Three Questions for Every Marriage

Since the anticipation of and the day of your wedding gave you some of the highest expectations you’ve ever had in your life … like, “Woo hoo … I’m getting married, my life is going to be perfect … this is the moment I’ve been waiting for …”  

The expectations we put on that day and the days and years after set us up for the greatest potential of disappointment in our lives. We set the highest and most unrealistic expectations for ourselves and our spouses. 

Why do marriages go south? Let’s talk about some habits that tend to lead to divorce. These are unhealthy habits that put you on the road to the big D and I don’t mean Dallas (Mark Chesnutt, 1994). The first key to bringing maximum health to your marriage is to understand what the problem or problems might be.

If you’ve been divorced, this message isn’t meant to guilt you or put you down. I’m not trying to unscramble the egg. Love is grand, divorce is a hundred grand … I get it… I’m talking about where you’re at right now. The marriage you find yourself in today. For those of you who are single, this will help you get some tools that will help you when you do get married. Not only that, these are helpful questions for any relationship.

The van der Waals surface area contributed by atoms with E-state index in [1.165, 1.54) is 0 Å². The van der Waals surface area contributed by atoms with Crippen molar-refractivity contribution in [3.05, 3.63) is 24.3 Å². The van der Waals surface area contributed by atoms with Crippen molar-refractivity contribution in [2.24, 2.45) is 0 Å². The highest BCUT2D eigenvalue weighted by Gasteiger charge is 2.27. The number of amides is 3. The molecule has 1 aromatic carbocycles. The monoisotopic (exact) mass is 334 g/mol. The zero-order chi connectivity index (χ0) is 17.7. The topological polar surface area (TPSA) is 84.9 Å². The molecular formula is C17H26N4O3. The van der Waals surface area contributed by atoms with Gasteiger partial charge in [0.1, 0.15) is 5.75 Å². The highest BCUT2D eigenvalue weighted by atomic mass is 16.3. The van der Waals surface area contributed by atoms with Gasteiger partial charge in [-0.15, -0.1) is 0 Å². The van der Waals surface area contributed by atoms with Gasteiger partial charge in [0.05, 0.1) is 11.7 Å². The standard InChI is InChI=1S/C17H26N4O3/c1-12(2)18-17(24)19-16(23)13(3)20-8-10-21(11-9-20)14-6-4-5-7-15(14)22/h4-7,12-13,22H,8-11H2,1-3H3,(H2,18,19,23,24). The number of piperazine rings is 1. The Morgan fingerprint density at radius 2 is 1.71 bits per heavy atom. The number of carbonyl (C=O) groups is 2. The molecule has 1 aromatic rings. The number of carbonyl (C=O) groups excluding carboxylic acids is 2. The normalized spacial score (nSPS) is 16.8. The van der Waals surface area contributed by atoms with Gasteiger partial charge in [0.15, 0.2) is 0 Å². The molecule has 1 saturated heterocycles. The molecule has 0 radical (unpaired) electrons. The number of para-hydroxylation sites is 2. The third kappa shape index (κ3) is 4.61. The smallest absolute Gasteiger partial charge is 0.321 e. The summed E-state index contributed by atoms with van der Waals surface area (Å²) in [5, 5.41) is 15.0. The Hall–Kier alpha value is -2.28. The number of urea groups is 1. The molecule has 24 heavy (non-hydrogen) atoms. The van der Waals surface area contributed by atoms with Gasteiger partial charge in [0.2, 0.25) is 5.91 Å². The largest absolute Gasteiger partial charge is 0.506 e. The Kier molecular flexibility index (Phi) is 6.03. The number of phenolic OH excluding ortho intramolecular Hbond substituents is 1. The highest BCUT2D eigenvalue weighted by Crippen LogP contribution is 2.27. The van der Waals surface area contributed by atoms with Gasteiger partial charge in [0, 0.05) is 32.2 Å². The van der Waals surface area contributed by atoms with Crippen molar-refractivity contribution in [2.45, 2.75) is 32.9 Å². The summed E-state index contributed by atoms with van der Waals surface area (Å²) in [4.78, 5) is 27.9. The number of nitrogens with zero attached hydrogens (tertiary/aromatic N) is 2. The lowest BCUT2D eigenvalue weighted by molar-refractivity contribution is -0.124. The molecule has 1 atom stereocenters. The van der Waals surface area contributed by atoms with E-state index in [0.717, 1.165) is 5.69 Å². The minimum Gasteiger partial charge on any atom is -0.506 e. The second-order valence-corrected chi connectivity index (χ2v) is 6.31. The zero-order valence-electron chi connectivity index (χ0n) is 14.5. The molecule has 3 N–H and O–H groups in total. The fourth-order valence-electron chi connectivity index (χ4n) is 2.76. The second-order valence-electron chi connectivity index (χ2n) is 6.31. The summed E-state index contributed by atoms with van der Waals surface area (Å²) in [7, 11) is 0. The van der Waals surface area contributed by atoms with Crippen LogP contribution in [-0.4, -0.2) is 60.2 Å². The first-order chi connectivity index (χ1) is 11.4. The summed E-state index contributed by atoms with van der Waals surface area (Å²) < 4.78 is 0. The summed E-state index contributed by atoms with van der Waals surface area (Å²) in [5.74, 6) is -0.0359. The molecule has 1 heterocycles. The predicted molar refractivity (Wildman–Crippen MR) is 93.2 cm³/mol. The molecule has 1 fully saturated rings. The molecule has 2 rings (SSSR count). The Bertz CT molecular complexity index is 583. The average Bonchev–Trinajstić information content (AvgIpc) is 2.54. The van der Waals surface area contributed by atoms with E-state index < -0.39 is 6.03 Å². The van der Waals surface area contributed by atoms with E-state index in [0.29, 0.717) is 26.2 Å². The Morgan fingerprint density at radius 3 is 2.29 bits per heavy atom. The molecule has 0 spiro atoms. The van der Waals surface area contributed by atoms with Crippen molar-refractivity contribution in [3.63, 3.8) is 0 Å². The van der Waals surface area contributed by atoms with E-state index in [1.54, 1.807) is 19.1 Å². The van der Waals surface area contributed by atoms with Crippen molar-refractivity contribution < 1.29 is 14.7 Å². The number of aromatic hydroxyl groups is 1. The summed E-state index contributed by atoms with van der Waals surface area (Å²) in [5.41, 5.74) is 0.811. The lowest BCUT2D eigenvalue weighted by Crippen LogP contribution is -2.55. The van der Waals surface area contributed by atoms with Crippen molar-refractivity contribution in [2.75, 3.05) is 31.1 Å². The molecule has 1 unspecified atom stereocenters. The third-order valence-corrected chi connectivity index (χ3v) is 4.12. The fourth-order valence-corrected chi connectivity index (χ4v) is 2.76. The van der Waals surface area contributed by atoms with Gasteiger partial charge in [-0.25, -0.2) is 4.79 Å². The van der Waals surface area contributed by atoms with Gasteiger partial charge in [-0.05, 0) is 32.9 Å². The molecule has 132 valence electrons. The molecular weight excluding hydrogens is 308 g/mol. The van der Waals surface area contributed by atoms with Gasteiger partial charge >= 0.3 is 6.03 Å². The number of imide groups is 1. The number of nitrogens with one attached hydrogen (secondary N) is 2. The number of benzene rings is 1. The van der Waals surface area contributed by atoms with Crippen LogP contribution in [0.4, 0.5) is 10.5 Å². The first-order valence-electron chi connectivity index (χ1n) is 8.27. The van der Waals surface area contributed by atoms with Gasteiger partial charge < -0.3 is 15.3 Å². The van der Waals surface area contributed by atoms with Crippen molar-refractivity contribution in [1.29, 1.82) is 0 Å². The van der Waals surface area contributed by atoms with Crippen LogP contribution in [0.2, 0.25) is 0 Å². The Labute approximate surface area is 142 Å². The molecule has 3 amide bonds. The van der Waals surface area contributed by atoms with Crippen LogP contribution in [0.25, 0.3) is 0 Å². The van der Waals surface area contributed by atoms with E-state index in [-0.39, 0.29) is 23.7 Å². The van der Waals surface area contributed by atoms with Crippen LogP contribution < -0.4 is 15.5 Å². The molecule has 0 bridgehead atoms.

I want you to answer the following three questions by writing down your response. Then later, I want you to talk to your spouse about it. This can help you diagnose what specific area or areas in your marriage that need attention. 

1. What is an unrealistic expectation you’ve had of your spouse?

When you take two very imperfect people and put them in a marriage, you don’t get a perfect marriage. But that doesn’t mean your marriage can’t be great! I don’t know many other areas in life where we have higher unrealistic expectations than we do in marriage. Even the dating process sets us up for disappointment. We say things we wouldn’t normally say, do things you wouldn’t normally do, and go places we wouldn’t normally go! Let’s take the honeymoon for example. You’re eating food you may never eat again, spending money you don’t typically spend, in a place you’ll probably never go back to. Fast forward 9 months and you’re looking at Mr. or Mrs. Bedhead with morning breath and noxious gasses and you’re wondering “What happened?!” 

2. What’s one difference you and your spouse have, that you’ve had a difficult time accepting?

We’ve all heard the saying, “opposites attract.” And once you’re married, “opposites attack!” We have to learn to accept our differences. Sure, we can work on them. But we shouldn’t resent one another for our differences. One of God’s main tools for spiritual growth is your marriage relationship. It’s a theological word called sanctification. He brings opposites together, man and woman, and we’ve got to figure it out. We’ve got to learn how to submit to one another, because of our reverence for Christ.